book review: the case for literature

I like Gao Xingjian’s work. His book of essays The Case for Literature isn’t a writing book like Reading Like a Writer was; it’s a book about his experience of literature and the importance it is to him and to language. He’s a writer who is trying to create art with language and I don’t know why his point of view was so much more resonant with me than Francine Prose’s. That’s not true. His was more interesting because he takes that view that there should be no schools of thought in art. No isms. He is doing his own thing. (Which reminds me of the Murakami speech about being on the side of the egg not the wall.)

The fact that a bunch of these essays are talking about translation make it even more interesting. I hate that so many of my favourite writers are only accessible to me through translation (which may be why I’m an “ideas” person instead of a “sentences” person in what I appreciate in writing, since it’s impossible to know how exact the words actually are in so many of my favourite books). But yes, Gao Xingjian talking about how Soul Mountain is about a shift in pronoun usage gave me chills, and I’m starting to go back and re-read that one now.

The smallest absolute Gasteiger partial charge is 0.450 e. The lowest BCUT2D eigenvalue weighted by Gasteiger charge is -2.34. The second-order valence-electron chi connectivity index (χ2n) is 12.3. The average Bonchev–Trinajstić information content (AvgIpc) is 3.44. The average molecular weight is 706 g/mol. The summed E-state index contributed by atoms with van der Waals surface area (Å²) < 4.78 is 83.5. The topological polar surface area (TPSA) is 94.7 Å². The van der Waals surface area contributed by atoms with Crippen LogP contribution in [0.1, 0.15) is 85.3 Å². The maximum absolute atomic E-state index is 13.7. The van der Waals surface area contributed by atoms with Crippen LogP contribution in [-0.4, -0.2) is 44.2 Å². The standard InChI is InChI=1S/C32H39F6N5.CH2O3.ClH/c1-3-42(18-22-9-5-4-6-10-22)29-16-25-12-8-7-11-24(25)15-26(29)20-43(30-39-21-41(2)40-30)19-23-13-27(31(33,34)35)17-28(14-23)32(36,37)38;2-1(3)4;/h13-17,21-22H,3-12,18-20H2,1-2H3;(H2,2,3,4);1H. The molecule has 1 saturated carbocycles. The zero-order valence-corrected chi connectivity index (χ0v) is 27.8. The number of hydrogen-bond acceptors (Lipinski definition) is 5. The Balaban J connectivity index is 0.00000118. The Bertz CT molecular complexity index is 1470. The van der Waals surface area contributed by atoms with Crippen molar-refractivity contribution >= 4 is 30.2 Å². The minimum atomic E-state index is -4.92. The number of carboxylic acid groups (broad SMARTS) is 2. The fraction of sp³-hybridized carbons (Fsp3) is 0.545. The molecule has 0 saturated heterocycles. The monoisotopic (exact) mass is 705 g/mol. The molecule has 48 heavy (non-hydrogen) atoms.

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2 thoughts on “book review: the case for literature

  1. [...] the individual, especially in the face of power. For example, there’s an article I linked to a long time back about Murakami always wanting to be on the side of the egg not the wall, and you know how I feel [...]

  2. [...] the individual, especially in the face of power. For example, there’s an article I linked to a long time back about Murakami always wanting to be on the side of the egg not the wall, and you know how I feel [...]

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